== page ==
"The motivation for war is simple. The U.S. government started the war with Iraq in order to make it easy for U.S. corporations to do business in other countries. They intend to use cheap labor in those countries, which will make Americans rich."

- Michael Moore

(Another argument you've attempted.)
__________________
Macfistowannabe is offline  
Old 10-03-2006, 12:39 PM   #174
Blue Crack Supplier
 
Irvine511's Avatar
 
Join Date: Dec 2003
Location: Washington, DC
Posts: 30,493
Local Time: 10:22 AM
Quote:
Originally posted by Macfistowannabe
Again, the context was that you claimed "the NYT, if anything, is implicated in the selling of the war and the furthering of Bush propaganda."

i'll respond to this, since the rest of the post isn't worth responding to.

leading up to the invasion of Iraq, there were many, many articles on the front page of the NYT written by Judy Miller about Iraq's supposed WMDs, when most of the information given to her was from Ahmed Chalabi.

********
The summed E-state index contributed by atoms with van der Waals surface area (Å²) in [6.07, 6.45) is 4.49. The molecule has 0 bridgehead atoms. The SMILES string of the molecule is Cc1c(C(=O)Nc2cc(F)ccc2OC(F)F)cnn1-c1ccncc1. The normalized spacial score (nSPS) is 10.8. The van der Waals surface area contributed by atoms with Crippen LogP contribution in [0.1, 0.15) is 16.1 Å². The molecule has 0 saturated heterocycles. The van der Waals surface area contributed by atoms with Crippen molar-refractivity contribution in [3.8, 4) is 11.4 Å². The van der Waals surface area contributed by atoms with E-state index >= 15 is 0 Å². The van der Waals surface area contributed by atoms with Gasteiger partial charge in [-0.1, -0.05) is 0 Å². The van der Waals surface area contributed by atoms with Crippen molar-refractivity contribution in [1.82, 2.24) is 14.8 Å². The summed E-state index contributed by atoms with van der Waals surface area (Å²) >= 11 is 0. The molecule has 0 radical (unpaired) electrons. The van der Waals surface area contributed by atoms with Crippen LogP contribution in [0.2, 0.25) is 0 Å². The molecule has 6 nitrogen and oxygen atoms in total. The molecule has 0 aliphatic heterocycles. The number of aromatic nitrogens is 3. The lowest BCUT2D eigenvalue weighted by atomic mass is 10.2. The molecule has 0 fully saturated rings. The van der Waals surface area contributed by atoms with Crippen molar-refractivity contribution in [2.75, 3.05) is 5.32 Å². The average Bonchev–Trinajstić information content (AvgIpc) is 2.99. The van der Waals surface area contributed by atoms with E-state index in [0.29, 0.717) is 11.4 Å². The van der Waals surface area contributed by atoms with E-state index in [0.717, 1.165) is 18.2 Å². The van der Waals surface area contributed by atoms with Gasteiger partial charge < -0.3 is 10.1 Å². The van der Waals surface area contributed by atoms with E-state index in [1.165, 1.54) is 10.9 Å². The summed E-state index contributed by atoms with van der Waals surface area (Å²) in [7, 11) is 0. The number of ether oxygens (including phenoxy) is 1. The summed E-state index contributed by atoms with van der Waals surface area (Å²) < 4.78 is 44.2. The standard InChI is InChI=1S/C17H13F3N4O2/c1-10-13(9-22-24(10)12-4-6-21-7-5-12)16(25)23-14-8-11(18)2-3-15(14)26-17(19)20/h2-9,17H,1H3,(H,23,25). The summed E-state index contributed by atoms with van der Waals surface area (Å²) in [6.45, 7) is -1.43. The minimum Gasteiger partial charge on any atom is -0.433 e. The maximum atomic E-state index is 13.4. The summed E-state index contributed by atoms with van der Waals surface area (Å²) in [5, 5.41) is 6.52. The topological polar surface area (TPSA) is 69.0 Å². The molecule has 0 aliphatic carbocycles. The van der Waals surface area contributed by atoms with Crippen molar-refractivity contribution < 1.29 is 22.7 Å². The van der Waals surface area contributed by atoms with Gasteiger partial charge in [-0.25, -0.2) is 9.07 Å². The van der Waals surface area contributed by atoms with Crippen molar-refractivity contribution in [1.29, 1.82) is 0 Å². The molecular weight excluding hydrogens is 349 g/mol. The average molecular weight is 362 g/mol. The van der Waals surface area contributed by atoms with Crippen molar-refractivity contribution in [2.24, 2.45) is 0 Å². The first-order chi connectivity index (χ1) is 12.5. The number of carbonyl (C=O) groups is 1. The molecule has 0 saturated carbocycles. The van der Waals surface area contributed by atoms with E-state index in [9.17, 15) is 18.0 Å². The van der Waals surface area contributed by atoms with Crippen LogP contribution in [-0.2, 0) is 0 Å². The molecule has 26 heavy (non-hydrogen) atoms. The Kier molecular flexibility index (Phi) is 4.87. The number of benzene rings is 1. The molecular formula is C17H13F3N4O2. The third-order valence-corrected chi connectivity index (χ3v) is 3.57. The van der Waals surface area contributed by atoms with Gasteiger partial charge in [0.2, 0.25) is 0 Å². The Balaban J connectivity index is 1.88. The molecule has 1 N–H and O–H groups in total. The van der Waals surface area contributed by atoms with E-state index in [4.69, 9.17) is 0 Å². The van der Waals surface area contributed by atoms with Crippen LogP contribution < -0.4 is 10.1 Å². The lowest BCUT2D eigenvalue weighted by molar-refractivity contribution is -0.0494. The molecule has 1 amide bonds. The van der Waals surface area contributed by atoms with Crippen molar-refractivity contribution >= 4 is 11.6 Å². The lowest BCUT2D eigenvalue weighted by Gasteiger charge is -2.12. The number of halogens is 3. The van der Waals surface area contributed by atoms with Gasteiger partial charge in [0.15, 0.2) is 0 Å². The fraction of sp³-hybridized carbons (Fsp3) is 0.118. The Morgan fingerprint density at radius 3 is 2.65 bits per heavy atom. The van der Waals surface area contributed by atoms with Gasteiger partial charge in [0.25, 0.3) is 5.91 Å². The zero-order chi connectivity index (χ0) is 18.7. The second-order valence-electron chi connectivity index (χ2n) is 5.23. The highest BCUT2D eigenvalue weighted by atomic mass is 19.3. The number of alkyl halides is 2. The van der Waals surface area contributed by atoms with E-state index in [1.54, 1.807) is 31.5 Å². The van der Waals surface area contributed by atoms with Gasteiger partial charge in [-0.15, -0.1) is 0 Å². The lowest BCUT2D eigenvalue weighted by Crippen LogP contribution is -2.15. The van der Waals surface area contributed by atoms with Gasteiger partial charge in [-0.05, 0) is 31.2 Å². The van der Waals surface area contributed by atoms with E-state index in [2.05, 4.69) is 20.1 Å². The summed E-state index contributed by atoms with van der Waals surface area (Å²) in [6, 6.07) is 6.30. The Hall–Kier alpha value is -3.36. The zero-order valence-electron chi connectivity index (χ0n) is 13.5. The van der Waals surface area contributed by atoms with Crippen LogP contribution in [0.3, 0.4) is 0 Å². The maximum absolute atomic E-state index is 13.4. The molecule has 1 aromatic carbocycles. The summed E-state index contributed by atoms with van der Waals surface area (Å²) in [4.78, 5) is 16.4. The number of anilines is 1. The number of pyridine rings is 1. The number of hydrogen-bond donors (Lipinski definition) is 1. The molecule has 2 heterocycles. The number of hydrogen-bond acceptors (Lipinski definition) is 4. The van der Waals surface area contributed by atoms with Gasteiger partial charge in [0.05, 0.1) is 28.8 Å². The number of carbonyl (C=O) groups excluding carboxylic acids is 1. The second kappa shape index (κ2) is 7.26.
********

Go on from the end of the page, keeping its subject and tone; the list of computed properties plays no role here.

without these articles, and the working assumption that, yes, Iraq did have weapons, there would have been far less support for the war amongst the political middle and political left.

the NYT deserves blame for this because they did a poor job vetting Ms. Miller's articles.
__________________
Irvine511 is online now  
Old 10-04-2006, 09:57 AM   #175
Rock n' Roll Doggie
Band-aid
 
Macfistowannabe's Avatar
 
Join Date: Dec 2003
Location: Ohio
Posts: 4,129
Local Time: 11:22 AM
Quote:
Originally posted by Irvine511



i'll respond to this, since the rest of the post isn't worth responding to.

leading up to the invasion of Iraq, there were many, many articles on the front page of the NYT written by Judy Miller about Iraq's supposed WMDs, when most of the information given to her was from Ahmed Chalabi.

without these articles, and the working assumption that, yes, Iraq did have weapons, there would have been far less support for the war amongst the political middle and political left.